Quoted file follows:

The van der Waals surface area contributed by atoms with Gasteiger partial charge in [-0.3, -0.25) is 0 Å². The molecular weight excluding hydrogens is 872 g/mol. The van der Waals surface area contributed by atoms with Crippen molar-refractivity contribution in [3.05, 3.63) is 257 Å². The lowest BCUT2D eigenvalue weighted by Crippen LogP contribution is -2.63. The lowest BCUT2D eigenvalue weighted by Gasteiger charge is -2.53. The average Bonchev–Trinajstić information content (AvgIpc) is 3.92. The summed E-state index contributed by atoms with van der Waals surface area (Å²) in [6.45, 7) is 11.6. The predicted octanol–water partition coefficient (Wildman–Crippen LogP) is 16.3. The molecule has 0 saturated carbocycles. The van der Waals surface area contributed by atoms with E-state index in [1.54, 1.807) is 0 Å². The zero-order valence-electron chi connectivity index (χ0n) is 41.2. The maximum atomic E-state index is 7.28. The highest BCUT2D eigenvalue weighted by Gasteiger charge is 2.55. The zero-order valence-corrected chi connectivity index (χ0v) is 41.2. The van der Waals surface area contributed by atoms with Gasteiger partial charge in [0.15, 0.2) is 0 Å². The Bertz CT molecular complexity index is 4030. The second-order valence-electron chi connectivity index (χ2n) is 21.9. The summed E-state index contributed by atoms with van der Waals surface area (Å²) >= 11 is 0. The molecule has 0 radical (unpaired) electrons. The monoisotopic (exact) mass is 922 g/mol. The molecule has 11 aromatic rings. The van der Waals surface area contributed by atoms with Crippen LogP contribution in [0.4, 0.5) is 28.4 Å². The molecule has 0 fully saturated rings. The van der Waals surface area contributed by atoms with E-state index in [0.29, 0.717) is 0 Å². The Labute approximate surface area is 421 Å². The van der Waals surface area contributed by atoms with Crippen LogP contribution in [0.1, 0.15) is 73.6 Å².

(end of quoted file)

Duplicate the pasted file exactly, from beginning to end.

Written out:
The van der Waals surface area contributed by atoms with Gasteiger partial charge in [-0.3, -0.25) is 0 Å². The molecular weight excluding hydrogens is 872 g/mol. The van der Waals surface area contributed by atoms with Crippen molar-refractivity contribution in [3.05, 3.63) is 257 Å². The lowest BCUT2D eigenvalue weighted by Crippen LogP contribution is -2.63. The lowest BCUT2D eigenvalue weighted by Gasteiger charge is -2.53. The average Bonchev–Trinajstić information content (AvgIpc) is 3.92. The summed E-state index contributed by atoms with van der Waals surface area (Å²) in [6.45, 7) is 11.6. The predicted octanol–water partition coefficient (Wildman–Crippen LogP) is 16.3. The molecule has 0 saturated carbocycles. The van der Waals surface area contributed by atoms with E-state index in [1.54, 1.807) is 0 Å². The zero-order valence-electron chi connectivity index (χ0n) is 41.2. The maximum atomic E-state index is 7.28. The highest BCUT2D eigenvalue weighted by Gasteiger charge is 2.55. The zero-order valence-corrected chi connectivity index (χ0v) is 41.2. The van der Waals surface area contributed by atoms with Gasteiger partial charge in [0.15, 0.2) is 0 Å². The Bertz CT molecular complexity index is 4030. The second-order valence-electron chi connectivity index (χ2n) is 21.9. The summed E-state index contributed by atoms with van der Waals surface area (Å²) >= 11 is 0. The molecule has 0 radical (unpaired) electrons. The monoisotopic (exact) mass is 922 g/mol. The molecule has 11 aromatic rings. The van der Waals surface area contributed by atoms with Crippen LogP contribution in [0.4, 0.5) is 28.4 Å². The molecule has 0 fully saturated rings. The van der Waals surface area contributed by atoms with E-state index in [0.29, 0.717) is 0 Å². The Labute approximate surface area is 421 Å². The van der Waals surface area contributed by atoms with Crippen LogP contribution in [0.1, 0.15) is 73.6 Å².